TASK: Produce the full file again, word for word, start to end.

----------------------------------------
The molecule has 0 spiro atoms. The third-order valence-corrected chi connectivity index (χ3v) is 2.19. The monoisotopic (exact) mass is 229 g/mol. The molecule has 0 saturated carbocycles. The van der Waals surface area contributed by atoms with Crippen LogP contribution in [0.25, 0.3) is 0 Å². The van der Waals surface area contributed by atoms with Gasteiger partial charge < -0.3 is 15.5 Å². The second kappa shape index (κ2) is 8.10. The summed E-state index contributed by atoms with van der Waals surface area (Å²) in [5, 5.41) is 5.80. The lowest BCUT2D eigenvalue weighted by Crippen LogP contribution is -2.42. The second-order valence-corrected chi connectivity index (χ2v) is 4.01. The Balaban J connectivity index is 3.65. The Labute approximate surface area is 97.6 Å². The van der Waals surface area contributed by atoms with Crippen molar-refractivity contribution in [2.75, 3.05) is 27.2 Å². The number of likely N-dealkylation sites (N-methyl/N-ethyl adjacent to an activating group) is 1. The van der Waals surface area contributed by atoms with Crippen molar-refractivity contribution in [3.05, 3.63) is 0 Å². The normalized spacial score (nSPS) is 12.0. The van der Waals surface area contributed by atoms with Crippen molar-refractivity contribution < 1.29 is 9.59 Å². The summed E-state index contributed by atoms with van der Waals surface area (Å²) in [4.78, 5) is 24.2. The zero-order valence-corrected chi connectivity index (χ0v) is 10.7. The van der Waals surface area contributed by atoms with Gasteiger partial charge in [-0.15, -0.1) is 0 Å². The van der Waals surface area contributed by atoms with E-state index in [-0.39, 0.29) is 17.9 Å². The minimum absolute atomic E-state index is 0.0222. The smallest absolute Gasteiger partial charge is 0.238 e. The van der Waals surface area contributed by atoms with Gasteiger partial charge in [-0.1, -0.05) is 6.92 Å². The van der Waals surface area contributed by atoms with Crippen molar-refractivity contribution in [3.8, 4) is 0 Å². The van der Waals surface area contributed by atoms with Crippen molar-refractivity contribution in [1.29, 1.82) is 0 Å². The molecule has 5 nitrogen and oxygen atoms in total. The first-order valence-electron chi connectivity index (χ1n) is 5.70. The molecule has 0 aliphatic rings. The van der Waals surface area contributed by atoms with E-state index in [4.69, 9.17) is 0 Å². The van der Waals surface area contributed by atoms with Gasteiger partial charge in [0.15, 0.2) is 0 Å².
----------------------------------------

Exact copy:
The molecule has 0 spiro atoms. The third-order valence-corrected chi connectivity index (χ3v) is 2.19. The monoisotopic (exact) mass is 229 g/mol. The molecule has 0 saturated carbocycles. The van der Waals surface area contributed by atoms with Crippen LogP contribution in [0.25, 0.3) is 0 Å². The van der Waals surface area contributed by atoms with Gasteiger partial charge < -0.3 is 15.5 Å². The second kappa shape index (κ2) is 8.10. The summed E-state index contributed by atoms with van der Waals surface area (Å²) in [5, 5.41) is 5.80. The lowest BCUT2D eigenvalue weighted by Crippen LogP contribution is -2.42. The second-order valence-corrected chi connectivity index (χ2v) is 4.01. The Balaban J connectivity index is 3.65. The Labute approximate surface area is 97.6 Å². The van der Waals surface area contributed by atoms with Crippen molar-refractivity contribution in [2.75, 3.05) is 27.2 Å². The number of likely N-dealkylation sites (N-methyl/N-ethyl adjacent to an activating group) is 1. The van der Waals surface area contributed by atoms with Crippen molar-refractivity contribution in [3.05, 3.63) is 0 Å². The normalized spacial score (nSPS) is 12.0. The van der Waals surface area contributed by atoms with Crippen molar-refractivity contribution < 1.29 is 9.59 Å². The summed E-state index contributed by atoms with van der Waals surface area (Å²) in [4.78, 5) is 24.2. The zero-order valence-corrected chi connectivity index (χ0v) is 10.7. The van der Waals surface area contributed by atoms with Gasteiger partial charge in [-0.15, -0.1) is 0 Å². The van der Waals surface area contributed by atoms with E-state index in [-0.39, 0.29) is 17.9 Å². The minimum absolute atomic E-state index is 0.0222. The smallest absolute Gasteiger partial charge is 0.238 e. The van der Waals surface area contributed by atoms with Gasteiger partial charge in [-0.1, -0.05) is 6.92 Å². The van der Waals surface area contributed by atoms with Crippen molar-refractivity contribution in [3.8, 4) is 0 Å². The van der Waals surface area contributed by atoms with Crippen molar-refractivity contribution in [1.29, 1.82) is 0 Å². The molecule has 5 nitrogen and oxygen atoms in total. The first-order valence-electron chi connectivity index (χ1n) is 5.70. The molecule has 0 aliphatic rings. The van der Waals surface area contributed by atoms with E-state index in [4.69, 9.17) is 0 Å². The van der Waals surface area contributed by atoms with Gasteiger partial charge in [0.15, 0.2) is 0 Å².